B) verbele monosilabice care se termin n vocal + consoan dubleaz consoana: stop
C) verbele care se termin n consoan +y l schimb pe y n si adaug grupul ed
fry- fried
D) verbele care se termin n vocal + y adaug grupul ed fr alte modificri: stay-


Infinitive Past simple Past participle Translation
be Was/were been
beat beat beaten
become became become
begin began begun
bend bent bent
bet bet bet
bite bit bitten
blow blew blown
break broke broken
bring brought brought
build built built
burn Burnt/burned Burnt/burned
buy bought bought
catch caught caught
choose chose chosen
come came come
cost cost cost
cut cut cut
do did done
dream Dreamed/dreamt Dreamed/dreamt
drink drank drunk
drive drove driven
eat ate eaten
fall fell fallen
feed fed fed
fight fought fought
find found found
fly flew flown
forget forgot forgotten
forgive forgave forgiven
freeze froze frozen
get got got
give gave given
go went gone
grow grew grown
hang Hung/hanged Hung/hanged
have had had
hear heard heard
hit hit hit
hold held held
hurt hurt hurt
keep kept kept
know knew known
lay laid laid
lead led led
learn learnt learnt
leave left left
lend lent lent
let let let
lie lay lain
lose lost lost
make made made
mean meant meant
meet met met
pay paid paid
put put put
read read read
ride rode ridden
ring rang rung
rise rose risen
run ran run
say said said
see saw seen
sell sold sold
send sent sent
set set set
shake shook shaken
shine shone shone
shoot shot shot
show showed shown
shrink shrank shrunk
shut shut shut
sing sang sung
sink sank sunk
sit sat sat
sleep slept slept
smell Smelt/smelled Smelt/smelled
spend spent spent
spread spread spread
stand stood stood
steal stole stolen
swear swore sworn
swim swam swum
take took taken
teach taught taught
throw threw thrown
understand understood understood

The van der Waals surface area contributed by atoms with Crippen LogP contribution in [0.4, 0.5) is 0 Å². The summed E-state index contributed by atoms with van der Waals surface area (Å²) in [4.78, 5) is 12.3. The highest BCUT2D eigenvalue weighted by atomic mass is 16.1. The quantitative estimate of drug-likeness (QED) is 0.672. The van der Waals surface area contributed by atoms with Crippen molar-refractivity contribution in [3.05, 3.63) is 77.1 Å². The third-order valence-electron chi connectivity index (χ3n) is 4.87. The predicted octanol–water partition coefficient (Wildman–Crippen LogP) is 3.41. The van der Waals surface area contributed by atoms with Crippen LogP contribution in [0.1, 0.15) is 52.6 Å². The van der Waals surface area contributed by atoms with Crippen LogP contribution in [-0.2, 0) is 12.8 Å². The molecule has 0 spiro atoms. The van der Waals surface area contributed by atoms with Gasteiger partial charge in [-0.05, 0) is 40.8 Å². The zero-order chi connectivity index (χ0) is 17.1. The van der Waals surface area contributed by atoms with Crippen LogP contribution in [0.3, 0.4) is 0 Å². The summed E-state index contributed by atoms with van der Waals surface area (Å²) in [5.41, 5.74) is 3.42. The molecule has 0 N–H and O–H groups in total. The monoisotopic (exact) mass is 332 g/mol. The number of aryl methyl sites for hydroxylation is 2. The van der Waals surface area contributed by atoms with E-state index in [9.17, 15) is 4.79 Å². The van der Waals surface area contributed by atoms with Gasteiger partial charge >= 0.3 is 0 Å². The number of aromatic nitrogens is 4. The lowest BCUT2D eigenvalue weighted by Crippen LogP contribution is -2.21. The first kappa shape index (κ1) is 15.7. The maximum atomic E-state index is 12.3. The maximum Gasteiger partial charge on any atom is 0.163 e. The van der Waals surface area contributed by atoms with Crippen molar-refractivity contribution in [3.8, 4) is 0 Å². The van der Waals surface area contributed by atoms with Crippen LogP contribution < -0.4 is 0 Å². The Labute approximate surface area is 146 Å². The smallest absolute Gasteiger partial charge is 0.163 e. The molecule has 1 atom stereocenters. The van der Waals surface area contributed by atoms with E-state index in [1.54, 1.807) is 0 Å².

wake woke woken
wear wore worn
win won won
write wrote written


I. Reading session:

Will inflation remain one of the most intractable problems confronting societies in
transition from centralized to free market economies? It will be, however, a challenge that
such societies must meet if they are to enjoy the material benefits that a market economy
can provide.
Inflation is an increase in the average price level of the goods and services
produced and sold in an economy. Inflation typically occurs in a market economy for on
of two reasons: either people increase their spending faster than producers are able to
increase the supply of the goods and services; or there is a decrease in the supply of
goods and services to consumers and/or producers, which drives up prices. Inflation has
sometimes been described as an increasing amount of money chasing a shrinking number
of goods.
Inflation hits economies in transition hard because price liberalization the
removal of government control of prices is an essential step towards a market economy.
The initial result of such price liberalization is predictable a wave of price increases for
goods that were in chronic short supply. Why? Because the government held their prices
artificially low, so demand perennially outstripped supply, or because of other economic
distortions and inefficiencies created by government decision-makers. In addition, if
people are holding large amounts of money at the time of this transition (since there was
little of value to buy) the pressure of inflation can be even greater.
Nevertheless, the rewards of enduring the inevitable bout of inflation during this
transitional period are substantial. Unfettered by government, the market mechanisms of
supply and demand will begin to function. High prices signal strong demands and the
market, albeit slowly and haltingly at first, responds with increased production. Peoples
money may have lost value, but what money they have is now real and consumers can
buy the goods that are beginning to appear in stores. With supply increasing, prices
stabilize and queues begin to disappear as consumers realize that more and varied